Down to One: Windows Software Firewall Evaluation
It’s taking forever to kick the door closed on the long-term Windows software firewall evaluation. In the last installment of the series, Windows Software Firewalls Evaluation Rolls On, I wrote about issues with Comodo 2.4 that Scot’s Newsletter readers have reported — and which the Comodo folks graciously owned up to. With a rearchitected version of the firewall on the way, I decided to hold out to see whether the new product would get the job done with fewer issues.
A couple of days ago, Comodo released what some have dubbed Comodo 3.0 Beta 3 (version 184.108.40.206). With this new rendition of the code, for the first time you get the sense of what the company expects the user experience to be. The product relies heavily on user prompts to warn you of possible threatening actions, but you can tell it to remember your answers and make specific programs “trusted applications,” which effectively silences future prompts. The user experience is pretty good, overall, but it’s way too early to determine whether the product will perform without bugginess on some desktops.
I ran Comodo Beta 3 through the standard battery of outbound leaktests performed by sites like Firewall Leak Tester and Matousec, which I’ve referred you to many times in the past. Some of these tests really mean very little, but some are quite good. Like its predecessor, Comodo 2.4, the new 3.0 product offers excellent outbound protection — the factor that I’ve identified as the Holy Grail of this long-term review. (For more on the leaktests I’m using, see the ZoneAlarm review in More on Software Firewalls for Windows.) Comodo 220.127.116.11 passed every single test I threw at it.
It’s not time yet to do a full review on this product, which supports XP and Vista, but Comodo 3 is promising. Even so, there’s one aspect of the all-new Comodo I’m not in love with: the redesigned user controls, logs, and settings interface. It’s pretty, but not really well designed. It’s difficult to know whether items you’re clicking into give you a way to configure or just a window for viewing historical data. I’d like a single place to review the decisions I’ve made about specific programs. While your actions are recorded, there’s no place to review and change them. Seems like something this product definitely needs.
The addition of the HIPS technology (host intrusion prevention system) adds a layer of defense without overly complicating the operation of the software firewall. That’s a key advantage of Comodo 3. But the extra layer of protections and settings does make for a far more complex set of controls and settings dialogs. It’s easy to get lost in Comodo 3’s rabbit warren of options.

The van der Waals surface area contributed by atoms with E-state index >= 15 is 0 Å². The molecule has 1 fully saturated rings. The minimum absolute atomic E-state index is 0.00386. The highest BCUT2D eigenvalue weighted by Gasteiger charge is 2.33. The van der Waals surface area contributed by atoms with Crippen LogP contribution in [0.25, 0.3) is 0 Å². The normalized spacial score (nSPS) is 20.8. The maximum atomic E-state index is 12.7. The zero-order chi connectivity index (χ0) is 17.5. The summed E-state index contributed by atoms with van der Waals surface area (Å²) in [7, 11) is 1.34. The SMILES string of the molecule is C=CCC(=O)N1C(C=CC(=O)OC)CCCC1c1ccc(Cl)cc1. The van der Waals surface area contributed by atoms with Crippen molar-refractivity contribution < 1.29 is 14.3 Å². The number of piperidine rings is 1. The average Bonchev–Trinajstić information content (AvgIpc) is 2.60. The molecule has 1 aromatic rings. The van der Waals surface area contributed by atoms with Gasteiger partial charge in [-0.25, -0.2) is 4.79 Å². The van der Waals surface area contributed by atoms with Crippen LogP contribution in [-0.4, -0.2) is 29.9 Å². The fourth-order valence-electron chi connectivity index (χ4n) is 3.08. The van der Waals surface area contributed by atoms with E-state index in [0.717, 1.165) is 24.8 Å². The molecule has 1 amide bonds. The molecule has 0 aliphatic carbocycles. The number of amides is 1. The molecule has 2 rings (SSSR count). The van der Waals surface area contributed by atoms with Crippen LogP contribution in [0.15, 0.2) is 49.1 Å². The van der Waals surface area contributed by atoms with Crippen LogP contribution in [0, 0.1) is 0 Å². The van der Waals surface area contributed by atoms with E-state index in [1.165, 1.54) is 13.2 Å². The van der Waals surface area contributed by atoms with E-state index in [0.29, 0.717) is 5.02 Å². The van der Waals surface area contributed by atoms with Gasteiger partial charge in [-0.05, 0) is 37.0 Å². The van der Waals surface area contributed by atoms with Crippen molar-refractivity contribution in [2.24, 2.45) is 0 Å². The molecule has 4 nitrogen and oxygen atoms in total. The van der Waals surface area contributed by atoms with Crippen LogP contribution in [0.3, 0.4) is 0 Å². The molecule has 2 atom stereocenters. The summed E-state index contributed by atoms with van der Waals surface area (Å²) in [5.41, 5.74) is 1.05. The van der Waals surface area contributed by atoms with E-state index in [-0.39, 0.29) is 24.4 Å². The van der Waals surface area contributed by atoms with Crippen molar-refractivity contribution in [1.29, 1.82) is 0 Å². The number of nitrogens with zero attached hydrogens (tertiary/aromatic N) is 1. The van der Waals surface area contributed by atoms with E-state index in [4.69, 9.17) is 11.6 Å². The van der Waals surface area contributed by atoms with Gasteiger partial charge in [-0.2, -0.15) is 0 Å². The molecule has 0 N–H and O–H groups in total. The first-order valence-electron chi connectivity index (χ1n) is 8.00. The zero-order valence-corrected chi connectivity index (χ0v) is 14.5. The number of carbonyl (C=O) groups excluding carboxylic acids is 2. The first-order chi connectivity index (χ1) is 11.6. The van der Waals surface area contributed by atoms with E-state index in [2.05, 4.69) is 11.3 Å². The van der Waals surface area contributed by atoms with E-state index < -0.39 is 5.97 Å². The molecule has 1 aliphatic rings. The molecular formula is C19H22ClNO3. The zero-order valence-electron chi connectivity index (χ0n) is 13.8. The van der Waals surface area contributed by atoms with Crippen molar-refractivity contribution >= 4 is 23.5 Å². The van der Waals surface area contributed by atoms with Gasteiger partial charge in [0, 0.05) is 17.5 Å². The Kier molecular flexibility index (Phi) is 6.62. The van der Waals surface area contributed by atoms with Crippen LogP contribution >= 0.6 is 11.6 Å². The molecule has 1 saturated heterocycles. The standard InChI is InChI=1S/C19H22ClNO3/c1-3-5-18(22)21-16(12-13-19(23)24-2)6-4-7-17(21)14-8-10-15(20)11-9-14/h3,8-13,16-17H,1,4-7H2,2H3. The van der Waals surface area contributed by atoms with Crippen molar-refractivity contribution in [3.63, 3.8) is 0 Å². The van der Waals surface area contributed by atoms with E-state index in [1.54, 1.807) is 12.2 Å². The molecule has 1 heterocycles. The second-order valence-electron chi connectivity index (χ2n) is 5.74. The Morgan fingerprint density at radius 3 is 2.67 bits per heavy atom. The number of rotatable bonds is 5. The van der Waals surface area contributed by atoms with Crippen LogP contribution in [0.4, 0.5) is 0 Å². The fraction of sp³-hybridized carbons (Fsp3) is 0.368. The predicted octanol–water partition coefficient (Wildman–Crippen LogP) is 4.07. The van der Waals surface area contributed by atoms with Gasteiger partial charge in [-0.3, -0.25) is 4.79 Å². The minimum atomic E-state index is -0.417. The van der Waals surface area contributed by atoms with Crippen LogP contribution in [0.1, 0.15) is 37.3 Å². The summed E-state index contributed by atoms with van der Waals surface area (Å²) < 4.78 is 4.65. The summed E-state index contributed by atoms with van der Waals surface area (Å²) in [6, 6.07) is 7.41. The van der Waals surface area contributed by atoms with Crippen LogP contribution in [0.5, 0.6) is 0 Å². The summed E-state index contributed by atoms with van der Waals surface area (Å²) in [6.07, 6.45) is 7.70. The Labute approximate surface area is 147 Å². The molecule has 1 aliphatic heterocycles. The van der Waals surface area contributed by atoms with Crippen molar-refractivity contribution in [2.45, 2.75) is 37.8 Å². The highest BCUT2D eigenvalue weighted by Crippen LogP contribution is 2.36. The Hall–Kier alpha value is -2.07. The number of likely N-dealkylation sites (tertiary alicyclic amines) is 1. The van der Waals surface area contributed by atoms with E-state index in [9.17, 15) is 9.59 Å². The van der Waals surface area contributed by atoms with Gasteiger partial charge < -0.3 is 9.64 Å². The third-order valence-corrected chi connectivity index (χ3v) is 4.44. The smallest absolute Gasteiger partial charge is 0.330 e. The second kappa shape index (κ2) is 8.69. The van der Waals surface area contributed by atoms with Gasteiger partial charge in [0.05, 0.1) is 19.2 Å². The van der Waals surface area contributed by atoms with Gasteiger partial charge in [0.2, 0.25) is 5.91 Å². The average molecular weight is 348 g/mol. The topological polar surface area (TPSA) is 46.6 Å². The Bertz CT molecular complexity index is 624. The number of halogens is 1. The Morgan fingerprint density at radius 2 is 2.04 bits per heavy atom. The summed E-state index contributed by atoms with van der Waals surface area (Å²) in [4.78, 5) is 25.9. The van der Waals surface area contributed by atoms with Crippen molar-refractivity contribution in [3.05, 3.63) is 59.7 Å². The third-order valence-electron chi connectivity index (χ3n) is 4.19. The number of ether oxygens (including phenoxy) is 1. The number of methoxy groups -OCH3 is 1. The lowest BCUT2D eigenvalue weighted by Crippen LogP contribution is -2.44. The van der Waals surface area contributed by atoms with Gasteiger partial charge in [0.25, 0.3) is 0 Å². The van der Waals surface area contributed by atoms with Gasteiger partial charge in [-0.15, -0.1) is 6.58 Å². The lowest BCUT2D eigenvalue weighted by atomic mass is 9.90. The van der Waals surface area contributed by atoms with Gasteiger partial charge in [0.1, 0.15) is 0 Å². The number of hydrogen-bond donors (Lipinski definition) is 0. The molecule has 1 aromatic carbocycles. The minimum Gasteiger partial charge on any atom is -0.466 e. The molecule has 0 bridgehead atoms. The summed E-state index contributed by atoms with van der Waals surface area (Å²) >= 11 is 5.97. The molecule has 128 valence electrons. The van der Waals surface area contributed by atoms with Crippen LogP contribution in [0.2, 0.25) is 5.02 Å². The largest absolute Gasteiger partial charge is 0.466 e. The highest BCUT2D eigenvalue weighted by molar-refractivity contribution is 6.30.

Although I don’t have the latest word from Comodo yet, judging from this version of the product, the company is six to eight weeks away from shipping Comodo 3. There are still a few missing features. With security software, I like to see it ship before I recommend it. So hang in there. It may be a few more months before I can tell you whether to adopt this firewall.
If you’re thinking about testing Comodo 18.104.22.168 too, be sure to uninstall any previous software on your system before installing this one — including Comodo 2.4 or any of the Comodo 3 betas. After you install it and reboot it, the best way to train it is to launch every program installed on your system that you use regularly, one after the other, making selections in Comod’s pop-up prompts. Definitely use the Remember check box, and setting programs you use frequently as trusted applications (from the drop-down menu) will eliminate future Comodo pop-ups.
Once you’ve had a chance to try it out, send me a note about your experiences. This is a beta product, so you may run into bugs and issues. Making a backup of your entire drive before you install beta software is always a shrewd thing to do.
Eset’s Firewall — and Updated Nod32 Antivirus Program
Meanwhile, the Best Antivirus Product of 2007, as named by yours truly, Eset’s Nod32 2.7, is being reworked by the company into a new 3.0 version. Eset has two flavors of its new product line: the antivirus/anti-malware-only product and the new Eset Smart Security, a suite product that adds a firewall and an antispam option.
I’ll be retesting Eset’s forthcoming Nod32 3.0 when it finally ships. My initial impressions are quite positive. For now, Scot’s Newsletter continues to recommend Nod32 2.7.
But I’ve made a decision in the opposite direction about Eset Smart Security suite. Take a pass on this one. The firewall seems very pedestrian; it’s able to handle only three of the leaktests on my list of 17. And what’s with the antispam module? That doesn’t belong in a package like this. The best thing about Eset Smart Security is Nod32 3.0 and the fact that you can turn the other two modules off.
So, where does that leave things? If Comodo 3 winds up having issues, we’ll be back at square one. And what that should mean for you is a solid hardware firewall/router just behind your connection to the Internet with WPA Personal encryption for any wireless networking you have on your network. For more information about the hardware side of the equation, please see Kicking Off a Software Firewall Comparo from June of 2006. Many experienced users are content with this level of protection.
Previous Installments in the Software Firewall Series:
- Windows Software Firewalls Evaluation Rolls On (September 2007)
- Twists and Turns on the Road to the Best Software Firewall (July 2007)
- Review Roundup: Slim Is in for Windows Desktop Firewalls (June 2007)
- More on Software Firewalls for Windows (June 2007)
- Update: Software Firewalls for Windows XP (April 2007)
- Kicking off a Software Firewall Comparo (Sept. 2006)